2 Days to Go, in case I haven’t made it obvious enough.
Hey, thanks to all of you who offered up your opinion that the journal could actually be publish-worthy after all. I counted, and I think eleven people offered to buy it. If I could talk my mom, my sister, my college roommate, and my husband into buying one, I’d be at an even fifteen! Hey, even Oprah’s Book Club authors had to start somewhere, right?
And especially thanks to all of you who are taking the time this week to sign the guestbook. It means a lot to our whole family (but mainly me, since I am the one who is pathetically, obsessively on this computer all day long) to have those notes and well-wishes for Kendrie and our family. And hearing from all of you during this very special week makes it even better …. So sign if you haven’t, and sign again if you’d like!
Now, we’re down to two. And I’m *thiiiiiiiiisss* close to saving the best for last …. but tonight’s list runs a close second: Kendrie’s Two Biggest and Most Important Supporters Throughout Her Leukemia Journey.
Brayden, thank you. Thank you for doing such an excellent job helping your Dad and me take care of Kendrie. Thank you for bringing her blankets and pillows when she needed to rest, for giving up your spot on the sofa when she was whining that she couldn’t see the tv, and for (usually) being a good sport about letting her have her way when she was being obnoxious. Thank you for not being jealous when she slept in our bed. Thank you for running for the barf bucket when she needed it and for always coming to tell me, no matter where I was at the time (potty, shower, etc.) Thank you for reminding me to give Kendrie her chemo before school and for sticking up for her that time at the park when those girls were being rude and making fun of her for being bald. Thank you, also, for letting me know when you had had enough, which usually meant Kendrie was pushing things a little bit farther than she should have, and thinking she would get away with it. Thank you for understanding that spring when you couldn’t play soccer. Thank you for helping her look for “Elephant” every time she lost him. Thank you for not turning up your nose when I served mac & cheese with dinner seven nights in a row trying to appease Kendrie’s steroid craving. Thank you, even, for that one night when you announced, “Don’t worry, I’ve already given Kendrie her chemo tonight!” Frightening, yes, but heart warming just the same to know you were so vested in her care. I love you, and Daddy loves you. I credit you with a large portion of Kendrie’s well-being and hope you are always proud of the job you did.
Kellen, thank you. Thank you for being such a fun big brother to Kendrie. Thank you for not ignoring her or avoiding her, even though she is younger and smaller and slower and not always able to keep up. Thank you for including her in your games and adventures and rough-housing, even if I yell at you guys all the time to knock it off. Thank you for sharing a bedroom with her and never complaining. Thank you for (sometimes) giving her permission to wear your clothes. Thank you for introducing her to Super Heroes and trading cards. Thank you for the extra attention you gave the dog when your Dad and I just couldn’t find the time. Thank you for being the sort of older brother that Kendrie could look up to. Thank you also for fighting with her and arguing with her so she never forgot she was still part of a normal family, and that there were expectations for her behavior. Thank you for teaching her how to surf Playhouse Disney and helping her work puzzles on the days she didn’t have as much energy. And for the days she did have energy, thank you for being such a cool brother, so she was motivated to get off the sofa and try her hardest to keep up with you. I love you, and Daddy loves you. I credit you with Kendrie’s get-up-and-go and her physical stamina; she was trying so hard to hang out with you that I think sometimes, she forgot how really sick she was. Thank you for that gift, I hope you are always proud of the job you did.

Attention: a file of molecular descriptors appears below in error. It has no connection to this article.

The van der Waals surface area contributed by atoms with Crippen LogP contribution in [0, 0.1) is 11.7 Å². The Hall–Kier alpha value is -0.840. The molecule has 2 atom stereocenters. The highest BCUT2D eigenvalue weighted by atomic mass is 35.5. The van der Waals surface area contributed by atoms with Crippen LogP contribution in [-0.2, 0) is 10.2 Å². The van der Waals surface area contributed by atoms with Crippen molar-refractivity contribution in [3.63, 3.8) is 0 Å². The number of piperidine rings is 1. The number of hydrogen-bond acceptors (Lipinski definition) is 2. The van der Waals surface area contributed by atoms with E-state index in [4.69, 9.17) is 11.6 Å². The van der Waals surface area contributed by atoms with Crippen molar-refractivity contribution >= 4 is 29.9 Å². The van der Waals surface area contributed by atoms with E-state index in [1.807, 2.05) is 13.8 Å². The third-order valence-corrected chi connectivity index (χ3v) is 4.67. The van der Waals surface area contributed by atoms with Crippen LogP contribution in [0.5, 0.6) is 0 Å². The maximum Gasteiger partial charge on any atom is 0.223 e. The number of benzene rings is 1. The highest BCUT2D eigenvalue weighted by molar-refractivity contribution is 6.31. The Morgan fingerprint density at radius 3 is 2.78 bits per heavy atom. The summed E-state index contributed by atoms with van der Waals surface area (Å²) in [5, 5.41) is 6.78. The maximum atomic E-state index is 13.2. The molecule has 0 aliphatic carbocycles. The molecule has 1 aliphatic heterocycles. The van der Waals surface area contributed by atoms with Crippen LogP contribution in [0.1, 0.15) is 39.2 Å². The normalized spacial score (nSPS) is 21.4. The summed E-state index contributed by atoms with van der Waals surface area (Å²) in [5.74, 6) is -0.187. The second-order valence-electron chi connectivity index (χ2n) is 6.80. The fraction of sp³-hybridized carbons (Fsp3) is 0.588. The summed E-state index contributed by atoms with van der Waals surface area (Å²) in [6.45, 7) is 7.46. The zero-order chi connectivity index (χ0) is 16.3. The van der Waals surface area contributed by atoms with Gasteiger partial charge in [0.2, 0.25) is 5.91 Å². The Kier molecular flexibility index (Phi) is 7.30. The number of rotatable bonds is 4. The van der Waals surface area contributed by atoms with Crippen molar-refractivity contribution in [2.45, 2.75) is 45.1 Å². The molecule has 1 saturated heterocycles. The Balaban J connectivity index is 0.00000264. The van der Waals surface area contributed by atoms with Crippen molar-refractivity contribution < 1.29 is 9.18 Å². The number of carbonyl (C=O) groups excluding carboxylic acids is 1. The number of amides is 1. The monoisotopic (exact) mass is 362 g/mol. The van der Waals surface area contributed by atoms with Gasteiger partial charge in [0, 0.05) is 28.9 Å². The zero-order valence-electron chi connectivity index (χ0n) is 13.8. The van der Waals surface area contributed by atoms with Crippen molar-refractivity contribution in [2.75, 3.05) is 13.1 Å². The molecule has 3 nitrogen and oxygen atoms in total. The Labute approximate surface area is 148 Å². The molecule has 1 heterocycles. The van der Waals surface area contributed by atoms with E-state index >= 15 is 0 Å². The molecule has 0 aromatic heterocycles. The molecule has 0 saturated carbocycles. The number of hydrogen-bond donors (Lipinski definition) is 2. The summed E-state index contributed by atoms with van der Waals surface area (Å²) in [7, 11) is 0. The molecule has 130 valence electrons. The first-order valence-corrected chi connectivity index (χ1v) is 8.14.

I’ve been updating the journal each evening after Kendrie takes her meds and we count down another day. So even though after Wednesday evening we will be down to ONE DAY TO GO, I will wait to update the journal until Thursday night so I can include pictures of those final few pills being swallowed (I promise not to take a photo of the grimace she makes every single night …. Totally not attractive.) And I’ve already got updates in mind pretty much daily through Christmas. I can’t quite make up my mind about this journal …. Do I end now, at the perfect stopping point, and let our family live Happily Ever After? Honestly, I’d love to keep writing and keep the site as a tribute for those kids who successfully complete treatment without any major problems ….. a "Good News" site, if you will. Heaven knows new parents could use the encouragement.
But honestly, if she’s not on treatment, what on earth would I talk about? I’m sure you don’t want to hear about my kids arguing, or leaving their dirty laundry on the floor, or the dog barfing in the dining room, or any of the other mundane things that happen around our house on a daily basis. (Well, not the dog barfing … thank goodness that’s not a daily basis!)
Hmmmm. We’ll see. I think I’ll keep it going at least until I investigate the possibility of printing the journal …. Otherwise, how else would those eleven people find out where to buy the book?!?
FUNNY COMMENT BY KENDRIE TODAY: “Mom, I know all my vowels, wanna hear? OK, there’s the I’s, and the nose, and the ears, etc.” It took me a minute to realize she meant EYES, not I’s, and she was talking about senses, not vowels! (OK, maybe that was one of those “you had to be there” things.)